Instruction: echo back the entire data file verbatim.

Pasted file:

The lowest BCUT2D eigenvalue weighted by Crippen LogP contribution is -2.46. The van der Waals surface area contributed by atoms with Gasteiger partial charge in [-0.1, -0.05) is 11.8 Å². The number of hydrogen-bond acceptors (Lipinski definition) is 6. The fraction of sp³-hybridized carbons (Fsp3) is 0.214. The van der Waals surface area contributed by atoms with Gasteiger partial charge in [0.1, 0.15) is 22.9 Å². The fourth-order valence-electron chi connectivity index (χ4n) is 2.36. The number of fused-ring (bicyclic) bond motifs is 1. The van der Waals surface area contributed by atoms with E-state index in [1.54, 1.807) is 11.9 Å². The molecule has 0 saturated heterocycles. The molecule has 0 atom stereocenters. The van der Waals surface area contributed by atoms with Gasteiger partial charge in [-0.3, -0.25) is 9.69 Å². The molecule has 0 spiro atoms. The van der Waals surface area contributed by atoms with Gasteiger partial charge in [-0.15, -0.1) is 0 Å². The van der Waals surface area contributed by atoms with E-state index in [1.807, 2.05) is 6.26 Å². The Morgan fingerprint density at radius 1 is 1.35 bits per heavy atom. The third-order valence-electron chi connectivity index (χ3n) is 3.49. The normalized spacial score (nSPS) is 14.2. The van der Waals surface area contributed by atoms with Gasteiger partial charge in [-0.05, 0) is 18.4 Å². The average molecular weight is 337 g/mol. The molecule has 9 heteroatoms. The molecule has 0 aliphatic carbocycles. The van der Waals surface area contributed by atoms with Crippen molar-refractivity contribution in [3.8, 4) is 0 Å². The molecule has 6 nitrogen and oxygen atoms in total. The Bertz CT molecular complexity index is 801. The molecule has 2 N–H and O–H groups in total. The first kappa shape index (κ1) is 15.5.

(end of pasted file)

The lowest BCUT2D eigenvalue weighted by Crippen LogP contribution is -2.46. The van der Waals surface area contributed by atoms with Gasteiger partial charge in [-0.1, -0.05) is 11.8 Å². The number of hydrogen-bond acceptors (Lipinski definition) is 6. The fraction of sp³-hybridized carbons (Fsp3) is 0.214. The van der Waals surface area contributed by atoms with Gasteiger partial charge in [0.1, 0.15) is 22.9 Å². The fourth-order valence-electron chi connectivity index (χ4n) is 2.36. The number of fused-ring (bicyclic) bond motifs is 1. The van der Waals surface area contributed by atoms with E-state index in [1.54, 1.807) is 11.9 Å². The molecule has 0 saturated heterocycles. The molecule has 0 atom stereocenters. The van der Waals surface area contributed by atoms with Gasteiger partial charge in [-0.3, -0.25) is 9.69 Å². The molecule has 0 spiro atoms. The van der Waals surface area contributed by atoms with Gasteiger partial charge in [-0.15, -0.1) is 0 Å². The van der Waals surface area contributed by atoms with E-state index in [1.807, 2.05) is 6.26 Å². The Morgan fingerprint density at radius 1 is 1.35 bits per heavy atom. The third-order valence-electron chi connectivity index (χ3n) is 3.49. The normalized spacial score (nSPS) is 14.2. The van der Waals surface area contributed by atoms with Gasteiger partial charge in [-0.05, 0) is 18.4 Å². The average molecular weight is 337 g/mol. The molecule has 9 heteroatoms. The molecule has 0 aliphatic carbocycles. The van der Waals surface area contributed by atoms with Crippen molar-refractivity contribution in [3.8, 4) is 0 Å². The molecule has 6 nitrogen and oxygen atoms in total. The Bertz CT molecular complexity index is 801. The molecule has 2 N–H and O–H groups in total. The first kappa shape index (κ1) is 15.5.